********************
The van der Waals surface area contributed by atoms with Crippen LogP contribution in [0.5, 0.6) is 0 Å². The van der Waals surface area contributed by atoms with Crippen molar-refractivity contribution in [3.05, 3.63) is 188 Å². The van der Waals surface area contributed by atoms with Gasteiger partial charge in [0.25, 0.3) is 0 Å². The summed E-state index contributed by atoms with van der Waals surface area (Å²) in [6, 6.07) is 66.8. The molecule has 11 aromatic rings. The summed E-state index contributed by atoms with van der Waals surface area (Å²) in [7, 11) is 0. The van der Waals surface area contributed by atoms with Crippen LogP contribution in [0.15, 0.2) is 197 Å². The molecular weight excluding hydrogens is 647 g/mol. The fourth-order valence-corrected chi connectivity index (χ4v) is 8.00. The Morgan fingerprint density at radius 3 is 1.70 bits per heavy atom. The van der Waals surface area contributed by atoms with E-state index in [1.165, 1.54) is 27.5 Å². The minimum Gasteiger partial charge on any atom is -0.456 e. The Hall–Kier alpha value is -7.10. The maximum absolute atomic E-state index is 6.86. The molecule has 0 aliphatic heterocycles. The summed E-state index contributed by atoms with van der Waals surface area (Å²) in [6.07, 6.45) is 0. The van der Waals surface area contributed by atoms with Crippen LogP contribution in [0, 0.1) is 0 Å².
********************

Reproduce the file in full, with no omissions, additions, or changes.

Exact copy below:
The van der Waals surface area contributed by atoms with Crippen LogP contribution in [0.5, 0.6) is 0 Å². The van der Waals surface area contributed by atoms with Crippen molar-refractivity contribution in [3.05, 3.63) is 188 Å². The van der Waals surface area contributed by atoms with Gasteiger partial charge in [0.25, 0.3) is 0 Å². The summed E-state index contributed by atoms with van der Waals surface area (Å²) in [6, 6.07) is 66.8. The molecule has 11 aromatic rings. The summed E-state index contributed by atoms with van der Waals surface area (Å²) in [7, 11) is 0. The van der Waals surface area contributed by atoms with Crippen LogP contribution in [0.15, 0.2) is 197 Å². The molecular weight excluding hydrogens is 647 g/mol. The fourth-order valence-corrected chi connectivity index (χ4v) is 8.00. The Morgan fingerprint density at radius 3 is 1.70 bits per heavy atom. The van der Waals surface area contributed by atoms with E-state index in [1.165, 1.54) is 27.5 Å². The minimum Gasteiger partial charge on any atom is -0.456 e. The Hall–Kier alpha value is -7.10. The maximum absolute atomic E-state index is 6.86. The molecule has 0 aliphatic heterocycles. The summed E-state index contributed by atoms with van der Waals surface area (Å²) in [6.07, 6.45) is 0. The van der Waals surface area contributed by atoms with Crippen LogP contribution in [0, 0.1) is 0 Å².